Role of dissolved oxygen in nitroarene reduction by a heterogeneous silver textile catalyst in water†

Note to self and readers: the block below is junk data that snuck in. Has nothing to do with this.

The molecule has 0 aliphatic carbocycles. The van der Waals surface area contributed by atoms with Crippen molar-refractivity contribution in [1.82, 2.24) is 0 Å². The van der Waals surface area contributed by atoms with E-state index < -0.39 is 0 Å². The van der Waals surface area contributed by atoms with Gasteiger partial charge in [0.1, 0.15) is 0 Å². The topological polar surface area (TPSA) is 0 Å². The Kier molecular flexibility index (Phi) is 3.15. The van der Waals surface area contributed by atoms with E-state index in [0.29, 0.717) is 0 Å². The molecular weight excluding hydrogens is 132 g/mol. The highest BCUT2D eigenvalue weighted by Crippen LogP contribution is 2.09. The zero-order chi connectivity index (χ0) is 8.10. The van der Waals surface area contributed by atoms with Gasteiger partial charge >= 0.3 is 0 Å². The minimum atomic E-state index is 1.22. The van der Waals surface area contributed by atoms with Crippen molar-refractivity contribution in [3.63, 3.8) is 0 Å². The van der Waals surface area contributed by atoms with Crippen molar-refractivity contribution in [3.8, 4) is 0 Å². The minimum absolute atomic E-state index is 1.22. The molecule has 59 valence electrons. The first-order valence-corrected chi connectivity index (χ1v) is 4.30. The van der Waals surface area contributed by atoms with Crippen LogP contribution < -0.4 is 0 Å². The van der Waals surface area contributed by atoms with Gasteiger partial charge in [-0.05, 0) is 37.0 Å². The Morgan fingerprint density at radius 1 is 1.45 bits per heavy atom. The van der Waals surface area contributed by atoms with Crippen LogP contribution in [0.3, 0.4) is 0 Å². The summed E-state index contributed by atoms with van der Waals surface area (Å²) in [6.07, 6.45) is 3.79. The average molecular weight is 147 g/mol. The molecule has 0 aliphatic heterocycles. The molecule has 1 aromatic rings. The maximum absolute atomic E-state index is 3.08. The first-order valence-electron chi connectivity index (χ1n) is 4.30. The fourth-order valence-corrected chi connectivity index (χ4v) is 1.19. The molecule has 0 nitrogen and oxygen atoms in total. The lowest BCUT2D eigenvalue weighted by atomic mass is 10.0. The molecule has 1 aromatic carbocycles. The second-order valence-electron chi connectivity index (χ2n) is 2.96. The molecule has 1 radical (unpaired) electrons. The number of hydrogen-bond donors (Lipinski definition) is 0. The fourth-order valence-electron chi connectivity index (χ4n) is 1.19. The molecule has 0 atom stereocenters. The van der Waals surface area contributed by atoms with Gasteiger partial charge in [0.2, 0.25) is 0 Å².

The availability of end-user products, including lifesaving medicines and protection materials, from the pharmaceutical, agrochemical, dye, polymer and corrosion industries mainly relies on sustainable catalytic efficiency towards the reduction of nitroaromatics. The recovery of catalysts from the reaction mixture requires additional instrumentation; therefore, dip-catalyst platforms have been developed in the modern research era. Nitroarene reduction is evaluated by a model reaction involving the conversion of 4-nitrophenol to aminophenol by sodium borohydride in the presence of a test catalyst. The dissolved oxygen is a critical feature in the model catalytic reaction because it causes reduced induction time, slower kinetics, reversible reactions, side product formation and catalyst passivation/restructuring. Here, the role of dissolved oxygen in the model reaction, catalyzed by a developed silver-anchored textile (as a ‘dip-catalyst’), is investigated with UV-Vis and in situ dissolved oxygen measurements. The studies show that the depletion rate of dissolved oxygen increases with [NaBH4] and the area of the catalyst also contribute to the increase in the apparent rate constant. The apparent rate constant increases from 1.85 × 10−3 to 0.0435 s−1 with the decreasing contribution of dissolved oxygen concentration from 12.21 ppm to 0.45 ppm. The developed catalyst shows the reduction of 4-nitrophenol towards 4-aminophenol; however, the production rate is slow, even in the presence of excess dissolved oxygen. The effect of dissolved oxygen on the apparent rate constant on the micromolar scale is highly significant; however, this effect decreased to a minimum or negligible contribution on the millimolar scale. Further, the catalyst reduced 10 nitroarenes and retained 95% of its catalytic efficiency after ten cycles on the millimolar scale.